In many ways, Robert Rodi and Esad Ribić’s Loki series was the god of mischief’s quintessential story, perfectly encapsulating what makes him such a compelling character. Since its initial release in 2004, the four issue mini-series has been collected under the title of Thor & Loki: Blood Brothers, and is certainly worth reading, as it provided Loki with a breathtaking amount of nuance.
Rodi and Ribić’s masterful tale began with one of the greatest openings to any comic, immediately establishing Asgard’s startling new status quo. The so-called Mighty Thor has been stripped of all his power, chained up and kneeling in front of his brother, Loki. At long last, the god of thunder’s arch-enemy had achieved his greatest victory, becoming the ruler of Asgard. This dramatic first scene brilliantly set the stage for a magnificent character study that would show Loki in a whole new light.
Loki Can’t Escape From His Dark Destiny
By placing Loki in his dream role as Asgard’s king, Rodi and Ribić created a scenario that really put their central character to the test. In theory, Loki should have been at peace, finally possessing all the power he had ever wanted, yet his reign soon left him feeling restless and unfulfilled. Fixated on his painful past, Loki lashed out at all those he encountered. He sorely lacked any real followers, with his Asgardian subjects still seeing him as the god of mischief. Ribić’s atmospheric artwork excellently captured the pain of Loki’s existence, portrayed as the product of a flawed Asgardian society.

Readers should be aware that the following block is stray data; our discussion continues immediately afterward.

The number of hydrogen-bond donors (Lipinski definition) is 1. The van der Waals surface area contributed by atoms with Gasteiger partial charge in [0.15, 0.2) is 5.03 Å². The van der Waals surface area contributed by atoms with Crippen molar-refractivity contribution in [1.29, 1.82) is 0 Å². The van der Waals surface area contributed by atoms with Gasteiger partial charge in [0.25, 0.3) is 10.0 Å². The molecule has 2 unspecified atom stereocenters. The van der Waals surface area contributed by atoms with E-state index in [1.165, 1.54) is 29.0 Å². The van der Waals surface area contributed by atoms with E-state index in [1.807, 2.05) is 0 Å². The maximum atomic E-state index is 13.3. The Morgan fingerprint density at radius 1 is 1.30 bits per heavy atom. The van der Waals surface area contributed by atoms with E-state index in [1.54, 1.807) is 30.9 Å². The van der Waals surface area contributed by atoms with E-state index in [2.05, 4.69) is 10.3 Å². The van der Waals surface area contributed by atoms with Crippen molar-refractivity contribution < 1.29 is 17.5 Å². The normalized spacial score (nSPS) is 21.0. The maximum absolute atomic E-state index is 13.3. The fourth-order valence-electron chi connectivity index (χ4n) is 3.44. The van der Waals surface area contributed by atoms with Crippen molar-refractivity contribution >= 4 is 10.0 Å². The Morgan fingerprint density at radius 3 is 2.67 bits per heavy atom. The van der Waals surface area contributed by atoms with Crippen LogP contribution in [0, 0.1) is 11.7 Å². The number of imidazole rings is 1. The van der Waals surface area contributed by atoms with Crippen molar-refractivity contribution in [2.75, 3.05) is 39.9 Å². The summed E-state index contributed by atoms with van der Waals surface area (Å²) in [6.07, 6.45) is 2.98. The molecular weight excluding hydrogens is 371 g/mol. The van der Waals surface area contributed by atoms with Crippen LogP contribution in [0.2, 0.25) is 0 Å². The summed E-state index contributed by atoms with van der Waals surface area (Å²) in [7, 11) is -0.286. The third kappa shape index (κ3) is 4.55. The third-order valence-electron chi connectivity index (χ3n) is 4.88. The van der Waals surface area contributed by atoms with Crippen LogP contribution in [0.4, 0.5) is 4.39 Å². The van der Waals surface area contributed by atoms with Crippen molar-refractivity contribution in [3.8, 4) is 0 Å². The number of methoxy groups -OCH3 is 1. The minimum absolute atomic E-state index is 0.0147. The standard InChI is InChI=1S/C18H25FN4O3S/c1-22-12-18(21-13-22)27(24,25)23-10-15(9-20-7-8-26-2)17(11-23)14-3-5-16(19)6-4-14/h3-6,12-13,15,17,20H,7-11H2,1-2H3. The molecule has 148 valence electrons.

As a result, it seemed that Loki could never truly be content, facing obstacles at every turn. The creative team pitted the Norse god right at the center of a Shakespearean tragedy. There was a tinge of nihilism to the dialogue in this story, with the idea repeatedly being brought up that Loki was doomed to fail in every universe, that his defeat at Thor’s hands was an inevitability. Therefore, this was fundamentally a very personal story about a man desperately trying to have some semblance of control over his life. Any power Loki held as Asgard’s ruler was merely illusory, ultimately imprisoned by the forces of fate.
Loki Received Phenomenal Character Development
The series notably employed a very character-driven structure, with the narrative completely pivoting around Loki’s encounters with Asgard’s biggest players. While the likes of Sif and Balder the Brave painted Loki out to be a trickster, the son of Laufey made persuasive arguments for why he had been severely mistreated by his social circle. As such, this was a story that continually played with the truth, demonstrating that there are multiple dimensions to Loki’s character.
Having a story from Loki’s point of view revealed an incredibly sympathetic side to him, continually misunderstood by his fellow Asgardians, who failed to see him for who he really was. Because of this, Rodi and Ribić’s Loki title worked wonders for its titular character, giving him so many layers. The god of mischief is undoubtedly one of Marvel’s most complex characters, and this comic is a powerful showcase of why that is the case.